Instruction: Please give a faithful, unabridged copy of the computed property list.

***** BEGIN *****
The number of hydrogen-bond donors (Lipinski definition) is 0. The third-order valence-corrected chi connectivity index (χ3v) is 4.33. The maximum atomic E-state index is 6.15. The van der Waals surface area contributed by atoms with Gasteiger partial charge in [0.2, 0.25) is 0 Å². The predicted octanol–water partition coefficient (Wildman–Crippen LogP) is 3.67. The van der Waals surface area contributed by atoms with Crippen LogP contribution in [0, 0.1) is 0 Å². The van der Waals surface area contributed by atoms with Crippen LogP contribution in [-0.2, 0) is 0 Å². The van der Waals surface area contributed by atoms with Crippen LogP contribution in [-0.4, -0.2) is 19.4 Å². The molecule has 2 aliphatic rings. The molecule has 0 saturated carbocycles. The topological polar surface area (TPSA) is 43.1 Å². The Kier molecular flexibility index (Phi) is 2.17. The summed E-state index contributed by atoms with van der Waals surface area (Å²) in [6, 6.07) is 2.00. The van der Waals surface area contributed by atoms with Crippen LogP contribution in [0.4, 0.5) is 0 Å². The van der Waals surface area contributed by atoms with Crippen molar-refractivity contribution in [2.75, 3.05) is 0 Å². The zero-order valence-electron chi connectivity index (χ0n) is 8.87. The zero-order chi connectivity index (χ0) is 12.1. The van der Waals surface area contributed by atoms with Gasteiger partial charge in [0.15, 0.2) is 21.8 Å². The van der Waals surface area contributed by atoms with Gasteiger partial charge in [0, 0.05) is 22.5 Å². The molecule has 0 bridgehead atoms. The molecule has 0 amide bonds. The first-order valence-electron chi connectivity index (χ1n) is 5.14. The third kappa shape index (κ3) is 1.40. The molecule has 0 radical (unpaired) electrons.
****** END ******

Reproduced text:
The number of hydrogen-bond donors (Lipinski definition) is 0. The third-order valence-corrected chi connectivity index (χ3v) is 4.33. The maximum atomic E-state index is 6.15. The van der Waals surface area contributed by atoms with Gasteiger partial charge in [0.2, 0.25) is 0 Å². The predicted octanol–water partition coefficient (Wildman–Crippen LogP) is 3.67. The van der Waals surface area contributed by atoms with Crippen LogP contribution in [0, 0.1) is 0 Å². The van der Waals surface area contributed by atoms with Crippen LogP contribution in [-0.2, 0) is 0 Å². The van der Waals surface area contributed by atoms with Crippen LogP contribution in [-0.4, -0.2) is 19.4 Å². The molecule has 2 aliphatic rings. The molecule has 0 saturated carbocycles. The topological polar surface area (TPSA) is 43.1 Å². The Kier molecular flexibility index (Phi) is 2.17. The summed E-state index contributed by atoms with van der Waals surface area (Å²) in [6, 6.07) is 2.00. The van der Waals surface area contributed by atoms with Crippen LogP contribution in [0.4, 0.5) is 0 Å². The van der Waals surface area contributed by atoms with Crippen molar-refractivity contribution in [2.75, 3.05) is 0 Å². The zero-order valence-electron chi connectivity index (χ0n) is 8.87. The zero-order chi connectivity index (χ0) is 12.1. The van der Waals surface area contributed by atoms with Gasteiger partial charge in [0.15, 0.2) is 21.8 Å². The van der Waals surface area contributed by atoms with Gasteiger partial charge in [0, 0.05) is 22.5 Å². The molecule has 0 bridgehead atoms. The molecule has 0 amide bonds. The first-order valence-electron chi connectivity index (χ1n) is 5.14. The third kappa shape index (κ3) is 1.40. The molecule has 0 radical (unpaired) electrons.